There are again vague similarities to the 1934 midterm elections, when Democrats successfully depicted Republicans as extremists, although in a different sense than today: They were associated with the wealthy elite, with businessmen who lived in mansions and held to laissez-faire dogmas radically out of touch with the lives of ordinary people. Returning to the disastrous economic policies of Herbert Hoover’s administration, Democrats argued, would be a dreadful mistake. In 2022, the threat posed by a recently defeated Republican administration has taken a more literal and even more dangerous form, with Donald Trump and his supporters using fascist language and tactics and overtly seeking to overthrow democratic institutions.

Calling out that extremism wasn’t enough for Democrats in the recent Virginia gubernatorial election, but that doesn’t prove it wouldn’t work on a national scale, if pursued more aggressively and effectively. If there’s an applicable lesson for Democrats to be found in the 1934 midterms, it might be this: The incumbent party can win, but only if it makes an overwhelmingly persuasive and urgent case that their opponents are dangerous and the future will be truly bleak if they prevail. Given the circumstances, that’s a highly plausible argument.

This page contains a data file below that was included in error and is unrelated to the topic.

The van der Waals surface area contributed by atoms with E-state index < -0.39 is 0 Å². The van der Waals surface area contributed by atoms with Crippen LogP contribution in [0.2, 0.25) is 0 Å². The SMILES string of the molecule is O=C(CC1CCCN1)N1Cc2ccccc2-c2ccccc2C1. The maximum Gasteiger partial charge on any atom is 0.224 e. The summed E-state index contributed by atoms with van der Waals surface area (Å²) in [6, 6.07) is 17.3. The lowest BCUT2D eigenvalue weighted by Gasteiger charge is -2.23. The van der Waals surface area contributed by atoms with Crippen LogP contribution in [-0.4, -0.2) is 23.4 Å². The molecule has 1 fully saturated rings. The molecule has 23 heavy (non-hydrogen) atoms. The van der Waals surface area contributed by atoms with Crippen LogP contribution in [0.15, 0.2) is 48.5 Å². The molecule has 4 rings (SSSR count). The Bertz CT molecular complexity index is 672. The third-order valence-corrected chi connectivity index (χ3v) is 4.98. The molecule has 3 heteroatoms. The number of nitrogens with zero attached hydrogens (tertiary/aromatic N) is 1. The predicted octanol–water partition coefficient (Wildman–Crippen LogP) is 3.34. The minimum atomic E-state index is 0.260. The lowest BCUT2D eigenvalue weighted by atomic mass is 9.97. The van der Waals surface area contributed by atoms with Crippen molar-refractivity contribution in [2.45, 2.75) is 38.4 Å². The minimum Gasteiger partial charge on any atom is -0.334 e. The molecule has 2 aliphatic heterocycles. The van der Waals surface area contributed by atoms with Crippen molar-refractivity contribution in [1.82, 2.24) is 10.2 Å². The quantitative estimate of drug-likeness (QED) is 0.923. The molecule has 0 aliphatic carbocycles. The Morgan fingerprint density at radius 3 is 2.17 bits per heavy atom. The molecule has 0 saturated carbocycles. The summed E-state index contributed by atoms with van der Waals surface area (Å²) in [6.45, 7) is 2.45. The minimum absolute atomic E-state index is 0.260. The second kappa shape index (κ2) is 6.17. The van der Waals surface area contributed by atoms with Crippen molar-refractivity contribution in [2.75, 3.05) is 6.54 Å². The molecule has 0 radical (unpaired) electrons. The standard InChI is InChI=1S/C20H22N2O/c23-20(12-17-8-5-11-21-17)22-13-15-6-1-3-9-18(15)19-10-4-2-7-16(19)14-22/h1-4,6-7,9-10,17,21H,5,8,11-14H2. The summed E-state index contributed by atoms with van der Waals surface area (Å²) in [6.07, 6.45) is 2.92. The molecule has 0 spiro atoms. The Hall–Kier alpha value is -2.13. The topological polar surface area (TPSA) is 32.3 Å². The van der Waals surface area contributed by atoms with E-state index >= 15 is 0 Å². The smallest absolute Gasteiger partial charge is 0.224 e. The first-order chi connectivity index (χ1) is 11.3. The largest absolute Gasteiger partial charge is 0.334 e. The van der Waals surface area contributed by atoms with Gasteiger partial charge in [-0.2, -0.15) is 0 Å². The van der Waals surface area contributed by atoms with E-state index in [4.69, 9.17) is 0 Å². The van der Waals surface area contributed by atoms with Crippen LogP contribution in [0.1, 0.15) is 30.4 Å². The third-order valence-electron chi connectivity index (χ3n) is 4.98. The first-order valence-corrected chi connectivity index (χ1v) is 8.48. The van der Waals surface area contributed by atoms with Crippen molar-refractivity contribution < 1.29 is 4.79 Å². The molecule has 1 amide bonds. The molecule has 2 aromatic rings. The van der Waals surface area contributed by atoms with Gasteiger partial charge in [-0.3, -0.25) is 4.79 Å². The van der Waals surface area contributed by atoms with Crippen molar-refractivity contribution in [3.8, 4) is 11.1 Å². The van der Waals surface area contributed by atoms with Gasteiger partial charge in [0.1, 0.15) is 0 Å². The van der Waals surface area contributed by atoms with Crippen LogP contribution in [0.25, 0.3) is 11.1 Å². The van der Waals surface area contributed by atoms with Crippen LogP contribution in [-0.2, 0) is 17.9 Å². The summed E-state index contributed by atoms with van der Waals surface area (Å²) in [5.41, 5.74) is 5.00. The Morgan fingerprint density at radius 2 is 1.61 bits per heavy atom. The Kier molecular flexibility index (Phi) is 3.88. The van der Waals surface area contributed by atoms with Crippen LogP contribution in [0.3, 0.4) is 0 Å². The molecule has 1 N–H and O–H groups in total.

Matthew Rozsa

Matthew Rozsa is a staff writer for Salon. He holds an MA in History from Rutgers University-Newark and is ABD in his PhD program in History at Lehigh University. His work has appeared in Mic, Quartz and MSNBC.


  1. “Can Democrats Break the Midterm Curse?”

    Are you kidding? Have you seen the polls? The Democrats are going to lose both houses in the midterms, and they’ll probably get massacred in the House, and for good reason in addition to the fact that they’re the party in power. Biden and the Democrats have done virtually nothing for regular people, and Biden has reneged on every major campaign promise (minimum wage, $2,000 COVID checks, public option, etc.), and the suburban soccer moms they’ve on whom they’ve based their support recently are starting to switch back to Republicans. Because Bill Clinton and his gang shifted the party away from advocating for working class people by cozying up to corporate America, the Democrats have no fallback as the soccer moms abandon them.

    The best thing that could happen to the Democrats would be for the party to be wiped out. Maybe then we could get some real change in this damn country, like proportional representation. As long as it’s only Democrats or Republicans, who cares? A better choice would be to just leave the country, and I wish I’d done when Reagan was elected president and as my gut told me to do at the time.

    1. I agree. The democratic party aside from the “progressives” is the enemy of the people same as the republicans.

      1. @Daniel J Dropkin
        There are no real progressives in the Democratic Party. The Squad and their ilk do the bidding of the party establishment while pretending to be progressive and mouthing progressive platitudes.